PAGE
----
Improve Webservice API response time – HTTP compression

Webservice APIs response times are critical for successful business. There are several strategies to improve the response time. One of the strategies is to compress the payload size. When payload sizes are compressed network latency between you and your client can be reduced.

HTTP Compression is a good technique to reduce the network latency between the HTTP client and server. It’s used to optimize the page loading time on the browsers. But however it’s an effective technique to be used in web service API invocations as well, especially where payload size are huge.

How to do HTTP compression in Apache Tomcat server?

A typical connector configuration in TOMCAT_HOME/conf/server.xml file would look like the one listed below:

To this connector you just need to add two additional attribute:  compression and compressableMimeType. 

When compression attribute is set to value “on” – Tomcat server will start to compress the response in GZIP format.  GZIP compression typically compresses 70% of your payload size.

compressableMimeType indicates the comma separated list of MIME types for which HTTP compression may be used. Since for webservice APIs application/soap+xml, text/xml, application/json are commonly used MIME types those have been listed here.

You may also consider using additional attribute compressionMinSize. To this attribute you can specify the minimum amount of data before the response is compressed. If not specified, this attribute is defaults to “2048”. I would recommend not setting this property. As default 2 KB is the idle size after which you do want to compress the contents.

Can we do the HTTP compression in Load balancer?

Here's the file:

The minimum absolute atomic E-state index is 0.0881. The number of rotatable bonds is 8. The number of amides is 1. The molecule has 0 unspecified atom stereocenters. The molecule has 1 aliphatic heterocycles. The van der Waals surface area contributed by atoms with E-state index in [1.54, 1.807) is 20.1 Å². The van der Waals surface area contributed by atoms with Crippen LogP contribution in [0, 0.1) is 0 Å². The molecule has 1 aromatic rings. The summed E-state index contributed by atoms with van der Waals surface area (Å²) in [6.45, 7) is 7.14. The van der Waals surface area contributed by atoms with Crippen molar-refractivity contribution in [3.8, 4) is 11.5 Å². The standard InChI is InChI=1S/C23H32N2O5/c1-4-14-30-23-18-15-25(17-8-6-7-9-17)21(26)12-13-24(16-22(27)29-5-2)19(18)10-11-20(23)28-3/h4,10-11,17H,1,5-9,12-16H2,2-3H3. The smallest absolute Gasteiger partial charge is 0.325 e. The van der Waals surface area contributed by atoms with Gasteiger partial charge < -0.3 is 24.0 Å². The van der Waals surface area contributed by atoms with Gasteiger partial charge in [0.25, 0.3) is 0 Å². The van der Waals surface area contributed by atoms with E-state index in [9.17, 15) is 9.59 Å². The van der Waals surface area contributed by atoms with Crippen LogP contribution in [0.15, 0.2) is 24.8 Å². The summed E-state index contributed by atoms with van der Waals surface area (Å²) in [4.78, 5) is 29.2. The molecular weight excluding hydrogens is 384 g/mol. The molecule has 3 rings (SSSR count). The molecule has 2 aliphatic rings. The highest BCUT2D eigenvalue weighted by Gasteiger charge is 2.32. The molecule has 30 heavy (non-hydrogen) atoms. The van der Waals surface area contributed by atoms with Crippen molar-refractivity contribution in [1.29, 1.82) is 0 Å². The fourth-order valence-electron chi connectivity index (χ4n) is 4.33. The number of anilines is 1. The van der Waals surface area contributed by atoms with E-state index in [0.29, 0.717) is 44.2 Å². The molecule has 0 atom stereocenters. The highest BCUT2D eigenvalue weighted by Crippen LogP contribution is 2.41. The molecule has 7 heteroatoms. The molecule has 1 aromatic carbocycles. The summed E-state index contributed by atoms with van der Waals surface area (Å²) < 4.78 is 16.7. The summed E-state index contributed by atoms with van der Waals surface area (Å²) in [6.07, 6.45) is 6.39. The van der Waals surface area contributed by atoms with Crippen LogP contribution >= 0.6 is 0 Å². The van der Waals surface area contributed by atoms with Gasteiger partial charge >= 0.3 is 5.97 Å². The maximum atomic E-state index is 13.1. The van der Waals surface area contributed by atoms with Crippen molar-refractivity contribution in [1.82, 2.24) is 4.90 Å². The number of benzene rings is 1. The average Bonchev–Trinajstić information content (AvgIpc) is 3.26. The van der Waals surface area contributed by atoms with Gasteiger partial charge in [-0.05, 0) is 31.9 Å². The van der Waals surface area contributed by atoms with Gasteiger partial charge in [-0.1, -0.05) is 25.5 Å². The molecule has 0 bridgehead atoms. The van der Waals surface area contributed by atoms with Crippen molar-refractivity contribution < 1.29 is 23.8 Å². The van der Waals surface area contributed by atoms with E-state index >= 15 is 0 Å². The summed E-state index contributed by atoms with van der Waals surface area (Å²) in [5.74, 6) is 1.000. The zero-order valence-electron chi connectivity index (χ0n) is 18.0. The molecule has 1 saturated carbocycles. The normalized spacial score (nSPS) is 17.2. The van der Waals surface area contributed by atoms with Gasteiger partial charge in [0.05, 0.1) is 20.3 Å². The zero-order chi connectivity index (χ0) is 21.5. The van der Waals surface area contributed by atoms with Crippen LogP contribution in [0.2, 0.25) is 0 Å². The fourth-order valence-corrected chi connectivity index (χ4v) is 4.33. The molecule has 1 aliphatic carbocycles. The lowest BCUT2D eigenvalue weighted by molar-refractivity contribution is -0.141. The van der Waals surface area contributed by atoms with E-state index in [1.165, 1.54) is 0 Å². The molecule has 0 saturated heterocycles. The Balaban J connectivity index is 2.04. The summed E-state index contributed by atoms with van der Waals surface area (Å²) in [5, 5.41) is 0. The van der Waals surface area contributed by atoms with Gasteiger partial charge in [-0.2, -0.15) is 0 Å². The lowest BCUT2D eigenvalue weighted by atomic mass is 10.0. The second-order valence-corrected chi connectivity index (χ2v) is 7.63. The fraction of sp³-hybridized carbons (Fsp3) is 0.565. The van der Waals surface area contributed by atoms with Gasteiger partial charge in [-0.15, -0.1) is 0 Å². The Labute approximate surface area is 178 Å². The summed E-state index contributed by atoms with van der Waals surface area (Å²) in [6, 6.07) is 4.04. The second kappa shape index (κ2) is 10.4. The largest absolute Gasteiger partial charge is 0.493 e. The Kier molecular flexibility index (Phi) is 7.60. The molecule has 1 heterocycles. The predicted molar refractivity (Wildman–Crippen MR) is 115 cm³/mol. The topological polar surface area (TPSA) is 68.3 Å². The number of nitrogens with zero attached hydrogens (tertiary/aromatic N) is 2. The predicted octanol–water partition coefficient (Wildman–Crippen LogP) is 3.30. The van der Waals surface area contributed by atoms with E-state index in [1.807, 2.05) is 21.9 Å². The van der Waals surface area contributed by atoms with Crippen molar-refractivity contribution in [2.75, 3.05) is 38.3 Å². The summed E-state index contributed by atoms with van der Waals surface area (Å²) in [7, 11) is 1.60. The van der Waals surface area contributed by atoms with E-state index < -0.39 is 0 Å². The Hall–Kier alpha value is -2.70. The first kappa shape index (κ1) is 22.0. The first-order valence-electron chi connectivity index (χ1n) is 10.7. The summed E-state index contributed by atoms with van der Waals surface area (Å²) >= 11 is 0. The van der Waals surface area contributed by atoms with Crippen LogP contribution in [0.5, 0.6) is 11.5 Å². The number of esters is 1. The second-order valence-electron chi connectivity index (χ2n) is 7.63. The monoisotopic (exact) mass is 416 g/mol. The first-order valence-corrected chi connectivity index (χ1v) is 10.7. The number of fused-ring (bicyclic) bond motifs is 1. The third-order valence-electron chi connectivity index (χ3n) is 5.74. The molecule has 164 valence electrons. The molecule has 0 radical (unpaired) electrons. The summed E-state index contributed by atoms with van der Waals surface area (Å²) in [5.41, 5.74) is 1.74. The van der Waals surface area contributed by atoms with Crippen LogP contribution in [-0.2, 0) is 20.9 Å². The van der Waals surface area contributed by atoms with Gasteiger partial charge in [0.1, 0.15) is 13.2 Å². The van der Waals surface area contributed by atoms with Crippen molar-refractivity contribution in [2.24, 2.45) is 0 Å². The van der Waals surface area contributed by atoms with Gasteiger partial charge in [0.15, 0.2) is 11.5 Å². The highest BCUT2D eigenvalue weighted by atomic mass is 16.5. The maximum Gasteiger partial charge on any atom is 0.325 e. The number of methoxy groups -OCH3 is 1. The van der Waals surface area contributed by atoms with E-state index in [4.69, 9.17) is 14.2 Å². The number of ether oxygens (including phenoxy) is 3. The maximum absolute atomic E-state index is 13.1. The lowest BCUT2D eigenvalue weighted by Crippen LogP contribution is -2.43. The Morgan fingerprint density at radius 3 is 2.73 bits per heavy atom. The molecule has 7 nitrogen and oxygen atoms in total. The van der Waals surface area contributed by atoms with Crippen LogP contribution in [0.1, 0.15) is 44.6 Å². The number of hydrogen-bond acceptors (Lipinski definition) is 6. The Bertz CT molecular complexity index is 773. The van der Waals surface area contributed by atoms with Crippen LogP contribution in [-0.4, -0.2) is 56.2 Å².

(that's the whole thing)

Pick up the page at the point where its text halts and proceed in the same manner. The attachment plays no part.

Yes HTTP compression can be done at the Load balancer level as well. But however I will not recommend because of the CPU consumption. HTTP compression consumes CPU. At the load balancer level all of your transactions are flowing through, whereas at the application server level, traffic volume is distributed. So there won’t be CPU consumption concentration in one single resource.

Thus doing compression will make your implementation more scalable and available.

Will this change affect existing clients?

Change mentioned above will have global impact. It means even your pre-existing clients will start to receive response in compressed format. Some of your pre-existing clients may not be prepared to receive responses in compressed format.

How to rollout this change in a phased manner?

As all of your clients may not be ready to receive contents in compressed format, here is a strategy to rollout this architecture in a phased manner.

You can create a new connector configuration in the server.xml. This connector will listen on a new port (say 8090). In this port you can configure compression and it’s related attributes. Old connector configuration should remain undisturbed. So revised configuration might look:

To the new clients that you are on-boarding, you can publish them the URL with port 8090. Old clients can migrate from 8080 to 8090, when they are ready.

This is one of the least impact way to rollout the change in a controlled manner.

2 thoughts on “Improve Webservice API response time – HTTP compression

Add yours

  1. Hi Ram,

    I like your articles. there is a lot of great content on this blog.

    Compression as you stated has overhead on CPU which is why I have to disagree with you on the notion that it is best to compress it on the application server (tomcat in this case). It is infant in nearly all circumstances better to leave the CPU on the application to serve the business data rather then spending time on compression. Compression and SSL is best left to the loadbalancers.

    Most hardware loadbalancers are quite powerful machines and they can easily handle compression next to SSL offloading without issues. Incase a software loadbalancer is used then it is just a matter of sizing it properly and or utilizing webserver/loadbalancer for compression and perhaps also caching both fully static or fairly static ( e.g. time bound ) responses.

    In my experience I have never seen so far that Loadbalancer CPU became a issue because of compression / decompression. Infact it adds value when combined with caching where the requests to the backend (e.g. tomcat in this case) can be reduced and already compressed responses can be served directly from the webserver / loadbalancer.


    Ravi Gill

Leave a Reply

Fill in your details below or click an icon to log in: Logo

You are commenting using your account. Log Out /  Change )

Facebook photo

You are commenting using your Facebook account. Log Out /  Change )

Connecting to %s

Blog at

Up ↑

%d bloggers like this: